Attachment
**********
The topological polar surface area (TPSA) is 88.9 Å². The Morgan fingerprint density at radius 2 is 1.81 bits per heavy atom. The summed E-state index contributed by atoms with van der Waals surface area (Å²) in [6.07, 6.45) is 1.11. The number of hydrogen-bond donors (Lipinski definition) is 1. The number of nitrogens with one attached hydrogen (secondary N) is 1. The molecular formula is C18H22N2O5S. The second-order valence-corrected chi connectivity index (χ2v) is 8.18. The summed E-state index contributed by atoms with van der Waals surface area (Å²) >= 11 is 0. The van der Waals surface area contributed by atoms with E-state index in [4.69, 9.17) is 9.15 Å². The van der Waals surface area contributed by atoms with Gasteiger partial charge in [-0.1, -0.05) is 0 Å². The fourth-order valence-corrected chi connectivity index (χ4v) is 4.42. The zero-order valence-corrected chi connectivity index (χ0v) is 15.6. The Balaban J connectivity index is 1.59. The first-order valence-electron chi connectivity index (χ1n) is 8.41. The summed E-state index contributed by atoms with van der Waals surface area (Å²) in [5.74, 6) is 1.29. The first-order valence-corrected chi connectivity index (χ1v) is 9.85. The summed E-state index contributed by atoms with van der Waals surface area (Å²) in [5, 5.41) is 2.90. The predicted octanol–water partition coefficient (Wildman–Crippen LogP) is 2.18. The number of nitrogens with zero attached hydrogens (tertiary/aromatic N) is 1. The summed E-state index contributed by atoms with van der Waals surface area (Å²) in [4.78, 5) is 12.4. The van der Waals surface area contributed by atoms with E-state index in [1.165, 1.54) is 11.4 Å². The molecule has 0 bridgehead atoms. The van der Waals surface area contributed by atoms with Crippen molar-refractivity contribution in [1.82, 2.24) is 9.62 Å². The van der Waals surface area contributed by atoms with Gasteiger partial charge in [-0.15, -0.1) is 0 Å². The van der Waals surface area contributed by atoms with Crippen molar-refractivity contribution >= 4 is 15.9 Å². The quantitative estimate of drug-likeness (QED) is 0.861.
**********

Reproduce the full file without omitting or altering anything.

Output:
The topological polar surface area (TPSA) is 88.9 Å². The Morgan fingerprint density at radius 2 is 1.81 bits per heavy atom. The summed E-state index contributed by atoms with van der Waals surface area (Å²) in [6.07, 6.45) is 1.11. The number of hydrogen-bond donors (Lipinski definition) is 1. The number of nitrogens with one attached hydrogen (secondary N) is 1. The molecular formula is C18H22N2O5S. The second-order valence-corrected chi connectivity index (χ2v) is 8.18. The summed E-state index contributed by atoms with van der Waals surface area (Å²) >= 11 is 0. The van der Waals surface area contributed by atoms with E-state index in [4.69, 9.17) is 9.15 Å². The van der Waals surface area contributed by atoms with Gasteiger partial charge in [-0.1, -0.05) is 0 Å². The fourth-order valence-corrected chi connectivity index (χ4v) is 4.42. The zero-order valence-corrected chi connectivity index (χ0v) is 15.6. The Balaban J connectivity index is 1.59. The first-order valence-electron chi connectivity index (χ1n) is 8.41. The summed E-state index contributed by atoms with van der Waals surface area (Å²) in [5.74, 6) is 1.29. The first-order valence-corrected chi connectivity index (χ1v) is 9.85. The summed E-state index contributed by atoms with van der Waals surface area (Å²) in [5, 5.41) is 2.90. The predicted octanol–water partition coefficient (Wildman–Crippen LogP) is 2.18. The number of nitrogens with zero attached hydrogens (tertiary/aromatic N) is 1. The summed E-state index contributed by atoms with van der Waals surface area (Å²) in [4.78, 5) is 12.4. The van der Waals surface area contributed by atoms with E-state index in [1.165, 1.54) is 11.4 Å². The molecule has 0 bridgehead atoms. The van der Waals surface area contributed by atoms with Crippen molar-refractivity contribution in [1.82, 2.24) is 9.62 Å². The van der Waals surface area contributed by atoms with Gasteiger partial charge in [-0.15, -0.1) is 0 Å². The van der Waals surface area contributed by atoms with Crippen molar-refractivity contribution >= 4 is 15.9 Å². The quantitative estimate of drug-likeness (QED) is 0.861.